In certain situations, waivers are required in order to acquire relief under the immigration laws. This is especially common with married couples where an immigrating spouse entered the country illegally and remained in the United States more than six months out of status. It also occurs when people with certain crimes attempt to acquire their permanent residence.
Areas where you might be required to file a waiver:
- You are married to a U.S. citizen, but you did not enter the United States through customs (e.g., across the border), have been in the United States for more than one year without status, and you are trying to get a green card;
- You committed a crime which makes the immigrant inadmissible;
- You made a misrepresentation or or committed fraud in order to obtain an immigration benefit (such as entering the United States under someone else’s visa); and
- Other various areas of inadmissibility.
These waivers require evidence that your qualifying relative(s) (which could be a U.S. citizen or lawful permanent resident spouse or fiancé(e), and/or child and/or parent, depending on the circumstances and the type of waiver) will suffer extreme hardship if the immigrant cannot enter the United States. Extreme hardship is hardship above and beyond that which a normal person would experience being separated from their relative.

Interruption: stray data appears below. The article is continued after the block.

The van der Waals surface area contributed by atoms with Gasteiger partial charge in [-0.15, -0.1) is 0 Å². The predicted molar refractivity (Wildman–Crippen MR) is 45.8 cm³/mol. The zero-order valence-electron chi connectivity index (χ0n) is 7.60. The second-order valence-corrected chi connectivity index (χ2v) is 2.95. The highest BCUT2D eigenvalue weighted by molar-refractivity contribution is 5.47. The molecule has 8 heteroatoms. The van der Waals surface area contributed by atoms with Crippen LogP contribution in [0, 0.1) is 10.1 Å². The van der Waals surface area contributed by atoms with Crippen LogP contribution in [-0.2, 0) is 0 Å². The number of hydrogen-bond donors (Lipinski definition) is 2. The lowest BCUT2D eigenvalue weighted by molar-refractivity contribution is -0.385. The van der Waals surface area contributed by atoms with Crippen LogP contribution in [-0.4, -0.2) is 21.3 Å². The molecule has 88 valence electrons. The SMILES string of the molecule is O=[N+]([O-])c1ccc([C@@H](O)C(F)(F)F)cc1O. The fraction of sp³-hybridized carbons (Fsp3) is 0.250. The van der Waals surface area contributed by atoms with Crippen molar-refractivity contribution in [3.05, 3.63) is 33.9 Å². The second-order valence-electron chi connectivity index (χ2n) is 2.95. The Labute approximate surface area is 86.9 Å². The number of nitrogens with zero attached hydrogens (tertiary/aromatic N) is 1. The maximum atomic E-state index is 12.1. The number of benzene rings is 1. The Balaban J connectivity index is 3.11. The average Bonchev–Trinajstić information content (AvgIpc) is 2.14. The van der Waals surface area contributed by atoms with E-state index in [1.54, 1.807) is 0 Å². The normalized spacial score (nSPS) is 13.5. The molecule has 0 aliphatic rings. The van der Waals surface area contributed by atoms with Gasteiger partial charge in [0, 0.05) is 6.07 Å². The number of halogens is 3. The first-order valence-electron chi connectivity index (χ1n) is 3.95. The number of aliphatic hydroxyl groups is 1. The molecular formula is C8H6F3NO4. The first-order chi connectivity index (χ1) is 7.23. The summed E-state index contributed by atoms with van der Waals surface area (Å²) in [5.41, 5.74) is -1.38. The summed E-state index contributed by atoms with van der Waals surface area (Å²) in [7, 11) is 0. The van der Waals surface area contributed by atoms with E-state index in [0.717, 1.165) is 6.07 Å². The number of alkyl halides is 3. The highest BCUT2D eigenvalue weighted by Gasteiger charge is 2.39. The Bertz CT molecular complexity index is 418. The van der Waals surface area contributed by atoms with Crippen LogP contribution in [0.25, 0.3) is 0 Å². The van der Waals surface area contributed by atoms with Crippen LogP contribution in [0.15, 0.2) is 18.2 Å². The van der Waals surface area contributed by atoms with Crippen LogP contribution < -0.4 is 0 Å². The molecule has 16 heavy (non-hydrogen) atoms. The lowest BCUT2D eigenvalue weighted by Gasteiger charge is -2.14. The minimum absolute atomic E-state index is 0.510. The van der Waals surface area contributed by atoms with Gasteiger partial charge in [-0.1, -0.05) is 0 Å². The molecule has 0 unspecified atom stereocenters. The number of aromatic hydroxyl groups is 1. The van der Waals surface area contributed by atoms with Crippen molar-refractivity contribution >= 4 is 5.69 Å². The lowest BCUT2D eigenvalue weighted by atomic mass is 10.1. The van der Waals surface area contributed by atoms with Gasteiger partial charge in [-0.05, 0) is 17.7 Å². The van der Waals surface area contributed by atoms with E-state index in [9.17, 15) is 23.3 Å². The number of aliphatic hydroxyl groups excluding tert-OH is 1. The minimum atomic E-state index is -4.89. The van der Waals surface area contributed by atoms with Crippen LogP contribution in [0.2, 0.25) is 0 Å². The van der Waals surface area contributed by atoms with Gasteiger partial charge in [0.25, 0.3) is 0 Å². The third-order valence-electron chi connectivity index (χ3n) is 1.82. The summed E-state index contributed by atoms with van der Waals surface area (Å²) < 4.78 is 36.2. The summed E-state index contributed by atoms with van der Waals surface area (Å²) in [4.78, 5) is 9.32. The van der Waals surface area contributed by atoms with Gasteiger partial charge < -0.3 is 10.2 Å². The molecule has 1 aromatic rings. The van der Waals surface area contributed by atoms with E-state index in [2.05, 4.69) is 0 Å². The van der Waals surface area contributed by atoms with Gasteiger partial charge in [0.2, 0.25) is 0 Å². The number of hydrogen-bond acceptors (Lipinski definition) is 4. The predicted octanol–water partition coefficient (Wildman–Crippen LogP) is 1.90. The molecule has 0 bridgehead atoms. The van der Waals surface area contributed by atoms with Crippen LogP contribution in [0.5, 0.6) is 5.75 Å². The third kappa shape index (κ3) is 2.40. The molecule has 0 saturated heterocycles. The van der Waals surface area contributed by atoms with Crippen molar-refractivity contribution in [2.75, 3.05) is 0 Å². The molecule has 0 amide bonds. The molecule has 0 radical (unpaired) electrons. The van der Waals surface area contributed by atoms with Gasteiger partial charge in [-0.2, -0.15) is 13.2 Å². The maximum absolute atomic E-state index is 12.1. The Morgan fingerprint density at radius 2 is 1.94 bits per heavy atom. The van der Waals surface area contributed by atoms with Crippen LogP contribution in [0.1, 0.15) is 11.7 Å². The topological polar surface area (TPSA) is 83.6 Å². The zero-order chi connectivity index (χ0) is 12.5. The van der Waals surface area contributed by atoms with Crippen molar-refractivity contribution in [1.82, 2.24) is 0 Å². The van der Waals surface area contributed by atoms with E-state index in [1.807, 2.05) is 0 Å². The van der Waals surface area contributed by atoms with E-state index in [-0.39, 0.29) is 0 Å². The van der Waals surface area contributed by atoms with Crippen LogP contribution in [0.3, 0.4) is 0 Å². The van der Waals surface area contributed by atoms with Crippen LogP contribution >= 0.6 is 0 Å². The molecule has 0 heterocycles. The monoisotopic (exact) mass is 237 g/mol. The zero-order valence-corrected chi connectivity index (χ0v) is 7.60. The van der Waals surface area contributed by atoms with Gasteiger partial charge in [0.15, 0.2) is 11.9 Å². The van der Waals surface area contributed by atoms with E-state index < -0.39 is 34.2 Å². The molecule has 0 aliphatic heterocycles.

What are the types of hardships that immigration looks at? Immigration considers the following when it decides on hardship:
- Health – A physical or mental condition for the qualifying relative which requires treatment in the United States or where the treatment in the country of the immigrant would be substandard;
- Financial – Where job prospects are such that your qualifying relative will suffer greatly if you are inadmissible;
- Personal – Encompasses personal hardships that your qualifying relative will suffer if you are inadmissible (such as hardship to a non-qualifying relative, like the qualifying relative’s child);
- Education – The qualifying relative will be unable to pursue educational advancement if you are inadmissible; and
- Cultural – Where the qualifying relative does not speak the native language in your country, or would suffer because of religious or ethical considerations in the country.
Immigration waivers are not easy. The standards that are used are high, and failing to properly explain the hardship can lead to denial of the application. Immigration waivers take time to prepare, and then time for a decision by immigration. If the application is denied, you will either have to resubmit a waiver application or appeal the decision, and that takes additional time and money, leading to longer separation from your loved ones.